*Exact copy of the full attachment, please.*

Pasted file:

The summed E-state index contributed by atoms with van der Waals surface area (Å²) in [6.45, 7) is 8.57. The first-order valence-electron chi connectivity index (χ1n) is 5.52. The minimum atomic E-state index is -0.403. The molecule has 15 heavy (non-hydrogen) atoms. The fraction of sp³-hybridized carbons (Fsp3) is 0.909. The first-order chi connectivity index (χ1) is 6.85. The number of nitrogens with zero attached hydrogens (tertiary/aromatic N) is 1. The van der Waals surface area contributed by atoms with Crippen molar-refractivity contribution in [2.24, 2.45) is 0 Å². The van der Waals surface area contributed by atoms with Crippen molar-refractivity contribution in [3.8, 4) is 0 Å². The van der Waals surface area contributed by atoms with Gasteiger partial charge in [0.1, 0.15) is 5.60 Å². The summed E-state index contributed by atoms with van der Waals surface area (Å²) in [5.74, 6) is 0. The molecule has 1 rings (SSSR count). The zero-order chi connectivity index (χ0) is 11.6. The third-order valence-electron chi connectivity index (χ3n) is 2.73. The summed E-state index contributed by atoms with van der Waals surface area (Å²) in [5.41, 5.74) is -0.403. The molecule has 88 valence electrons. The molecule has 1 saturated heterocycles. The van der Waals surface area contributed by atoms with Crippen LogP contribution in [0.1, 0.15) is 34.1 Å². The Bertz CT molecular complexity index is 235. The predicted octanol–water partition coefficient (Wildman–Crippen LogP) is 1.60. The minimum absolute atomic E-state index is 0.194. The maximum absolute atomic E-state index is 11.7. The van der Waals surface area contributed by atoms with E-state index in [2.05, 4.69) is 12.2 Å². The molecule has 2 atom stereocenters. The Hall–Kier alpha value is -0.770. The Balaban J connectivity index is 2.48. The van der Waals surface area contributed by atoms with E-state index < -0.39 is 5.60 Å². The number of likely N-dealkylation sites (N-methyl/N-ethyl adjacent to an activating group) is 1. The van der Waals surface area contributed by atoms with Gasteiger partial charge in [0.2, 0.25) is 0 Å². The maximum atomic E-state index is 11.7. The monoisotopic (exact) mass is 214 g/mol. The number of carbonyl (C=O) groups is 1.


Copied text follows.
The summed E-state index contributed by atoms with van der Waals surface area (Å²) in [6.45, 7) is 8.57. The first-order valence-electron chi connectivity index (χ1n) is 5.52. The minimum atomic E-state index is -0.403. The molecule has 15 heavy (non-hydrogen) atoms. The fraction of sp³-hybridized carbons (Fsp3) is 0.909. The first-order chi connectivity index (χ1) is 6.85. The number of nitrogens with zero attached hydrogens (tertiary/aromatic N) is 1. The van der Waals surface area contributed by atoms with Crippen molar-refractivity contribution in [2.24, 2.45) is 0 Å². The van der Waals surface area contributed by atoms with Crippen molar-refractivity contribution in [3.8, 4) is 0 Å². The van der Waals surface area contributed by atoms with Gasteiger partial charge in [0.1, 0.15) is 5.60 Å². The summed E-state index contributed by atoms with van der Waals surface area (Å²) in [5.74, 6) is 0. The molecule has 1 rings (SSSR count). The zero-order chi connectivity index (χ0) is 11.6. The third-order valence-electron chi connectivity index (χ3n) is 2.73. The summed E-state index contributed by atoms with van der Waals surface area (Å²) in [5.41, 5.74) is -0.403. The molecule has 88 valence electrons. The molecule has 1 saturated heterocycles. The van der Waals surface area contributed by atoms with Crippen LogP contribution in [0.1, 0.15) is 34.1 Å². The Bertz CT molecular complexity index is 235. The predicted octanol–water partition coefficient (Wildman–Crippen LogP) is 1.60. The minimum absolute atomic E-state index is 0.194. The maximum absolute atomic E-state index is 11.7. The van der Waals surface area contributed by atoms with E-state index in [2.05, 4.69) is 12.2 Å². The molecule has 2 atom stereocenters. The Hall–Kier alpha value is -0.770. The Balaban J connectivity index is 2.48. The van der Waals surface area contributed by atoms with E-state index < -0.39 is 5.60 Å². The number of likely N-dealkylation sites (N-methyl/N-ethyl adjacent to an activating group) is 1. The van der Waals surface area contributed by atoms with Gasteiger partial charge in [0.2, 0.25) is 0 Å². The maximum atomic E-state index is 11.7. The monoisotopic (exact) mass is 214 g/mol. The number of carbonyl (C=O) groups is 1.